In essence, the Hayne-Webster debate turned on a question which had troubled scholars and statesmen for many years: What was the true nature of the Union: was it a compact of the several States, or was it a compact of the people of the United States? More importantly, did a single state, in this case South Carolina, have the right to declare an Act of Congress unconstitutional? The Act of Congress in question was the Tariff of 1828 commonly known as the Tariff of Abominations. The issue belied a more important issue. If the Union were comprised of the individual States than any State could leave the Union of its own volition; however if comprised of the people, it was inseparable.
During the debate, Hayne argued that the federal government was no more than an agent of the states; the states had the power to determine if and when their agent (the federal government) had exceeded its authority; and had possessed this power even before the Constitution was written. He relied on the Kentucky and Virginia Resolutions to support his argument.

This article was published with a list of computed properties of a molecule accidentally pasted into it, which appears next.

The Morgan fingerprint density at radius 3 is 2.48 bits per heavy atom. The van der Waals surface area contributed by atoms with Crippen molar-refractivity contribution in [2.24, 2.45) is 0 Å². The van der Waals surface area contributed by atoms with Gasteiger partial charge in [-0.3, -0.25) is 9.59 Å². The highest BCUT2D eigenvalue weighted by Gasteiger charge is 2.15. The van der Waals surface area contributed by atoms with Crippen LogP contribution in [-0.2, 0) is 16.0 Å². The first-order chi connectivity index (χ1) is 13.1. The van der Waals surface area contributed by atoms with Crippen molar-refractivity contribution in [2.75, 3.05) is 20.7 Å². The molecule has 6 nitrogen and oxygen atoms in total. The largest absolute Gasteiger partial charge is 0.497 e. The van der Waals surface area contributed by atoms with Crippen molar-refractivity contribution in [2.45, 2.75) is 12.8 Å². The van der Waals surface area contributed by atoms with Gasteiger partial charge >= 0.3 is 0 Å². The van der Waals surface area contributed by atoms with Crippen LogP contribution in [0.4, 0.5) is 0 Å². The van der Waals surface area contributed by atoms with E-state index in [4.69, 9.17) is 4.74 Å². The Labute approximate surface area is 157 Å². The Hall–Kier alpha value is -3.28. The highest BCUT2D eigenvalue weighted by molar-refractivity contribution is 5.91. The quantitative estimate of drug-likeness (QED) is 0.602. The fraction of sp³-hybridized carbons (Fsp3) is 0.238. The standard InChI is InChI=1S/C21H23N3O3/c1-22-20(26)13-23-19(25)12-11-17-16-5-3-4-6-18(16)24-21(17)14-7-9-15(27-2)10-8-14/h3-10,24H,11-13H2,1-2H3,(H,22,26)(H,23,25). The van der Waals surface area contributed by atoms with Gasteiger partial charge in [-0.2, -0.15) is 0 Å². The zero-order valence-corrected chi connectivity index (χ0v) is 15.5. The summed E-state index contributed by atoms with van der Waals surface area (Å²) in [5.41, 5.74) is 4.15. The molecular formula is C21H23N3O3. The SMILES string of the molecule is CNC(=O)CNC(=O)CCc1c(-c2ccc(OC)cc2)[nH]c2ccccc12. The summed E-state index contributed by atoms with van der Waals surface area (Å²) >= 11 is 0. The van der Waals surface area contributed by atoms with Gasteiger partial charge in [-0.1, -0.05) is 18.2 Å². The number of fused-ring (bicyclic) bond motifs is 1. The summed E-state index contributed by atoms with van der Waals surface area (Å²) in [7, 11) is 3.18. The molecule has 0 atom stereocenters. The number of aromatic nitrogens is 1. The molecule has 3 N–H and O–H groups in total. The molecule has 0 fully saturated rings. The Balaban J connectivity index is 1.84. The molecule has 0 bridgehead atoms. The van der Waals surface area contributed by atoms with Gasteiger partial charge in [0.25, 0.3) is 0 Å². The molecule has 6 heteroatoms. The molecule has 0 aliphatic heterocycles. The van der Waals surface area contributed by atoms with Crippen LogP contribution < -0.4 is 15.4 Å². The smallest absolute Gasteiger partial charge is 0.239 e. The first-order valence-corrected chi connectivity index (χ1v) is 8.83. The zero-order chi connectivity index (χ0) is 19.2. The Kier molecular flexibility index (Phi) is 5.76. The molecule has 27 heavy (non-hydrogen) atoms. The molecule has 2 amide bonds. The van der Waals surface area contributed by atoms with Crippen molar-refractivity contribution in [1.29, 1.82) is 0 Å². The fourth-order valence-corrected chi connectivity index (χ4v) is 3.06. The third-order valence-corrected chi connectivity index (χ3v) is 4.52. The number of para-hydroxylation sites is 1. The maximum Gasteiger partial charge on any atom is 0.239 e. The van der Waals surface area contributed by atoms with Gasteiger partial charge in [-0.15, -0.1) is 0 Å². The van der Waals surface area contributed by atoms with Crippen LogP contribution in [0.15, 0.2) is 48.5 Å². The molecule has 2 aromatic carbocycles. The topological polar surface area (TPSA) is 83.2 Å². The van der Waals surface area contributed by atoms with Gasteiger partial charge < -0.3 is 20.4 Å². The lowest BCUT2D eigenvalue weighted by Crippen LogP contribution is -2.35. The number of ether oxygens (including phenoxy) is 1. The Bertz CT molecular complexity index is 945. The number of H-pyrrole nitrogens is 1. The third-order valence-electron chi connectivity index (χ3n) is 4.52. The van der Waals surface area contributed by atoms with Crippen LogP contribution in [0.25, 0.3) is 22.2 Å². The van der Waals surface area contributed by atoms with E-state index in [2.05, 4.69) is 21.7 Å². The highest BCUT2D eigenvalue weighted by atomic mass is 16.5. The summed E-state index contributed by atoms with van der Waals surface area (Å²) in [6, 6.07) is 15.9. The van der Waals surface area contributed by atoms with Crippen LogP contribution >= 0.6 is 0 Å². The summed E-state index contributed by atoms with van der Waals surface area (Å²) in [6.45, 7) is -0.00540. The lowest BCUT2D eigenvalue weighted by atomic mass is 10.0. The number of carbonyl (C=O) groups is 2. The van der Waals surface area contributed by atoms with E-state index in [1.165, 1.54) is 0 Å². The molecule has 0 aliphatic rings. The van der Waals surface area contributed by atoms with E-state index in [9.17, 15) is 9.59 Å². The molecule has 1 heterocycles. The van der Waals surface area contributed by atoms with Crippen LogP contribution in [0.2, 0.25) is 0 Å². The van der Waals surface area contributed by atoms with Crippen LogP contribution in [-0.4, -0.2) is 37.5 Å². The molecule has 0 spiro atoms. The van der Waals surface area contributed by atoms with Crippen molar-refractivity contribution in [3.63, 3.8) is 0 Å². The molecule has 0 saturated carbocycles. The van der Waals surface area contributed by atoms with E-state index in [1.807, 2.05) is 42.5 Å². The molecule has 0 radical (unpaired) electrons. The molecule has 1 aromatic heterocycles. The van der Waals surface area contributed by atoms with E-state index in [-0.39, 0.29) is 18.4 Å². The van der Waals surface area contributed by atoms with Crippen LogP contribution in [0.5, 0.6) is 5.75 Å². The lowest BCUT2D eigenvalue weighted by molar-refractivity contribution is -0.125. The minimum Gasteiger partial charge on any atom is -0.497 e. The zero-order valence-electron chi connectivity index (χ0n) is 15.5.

Webster argued that the Revolutionary War had been fought by united colonies, not each one individually; that sovereignty rested with the people of the United States; that the Supreme Court was the ultimate authority to decide issues of Constitutionality.
Although Hayne's argument was more sound, Webster was by far the better orator, and used his gifts in that regard to end his speech with a classic statement:
When my eyes shall be turned to behold, for the last time, the sun in heaven, may I not see him shining on the broken and dishonored fragments of a once glorious union…Let their last feeble and lingering glance, rather, behold the glorious ensign of the republic…blazing on all its simple folds, as they float over the sea and over the land…Liberty and Union, now and forever, one and inseparable."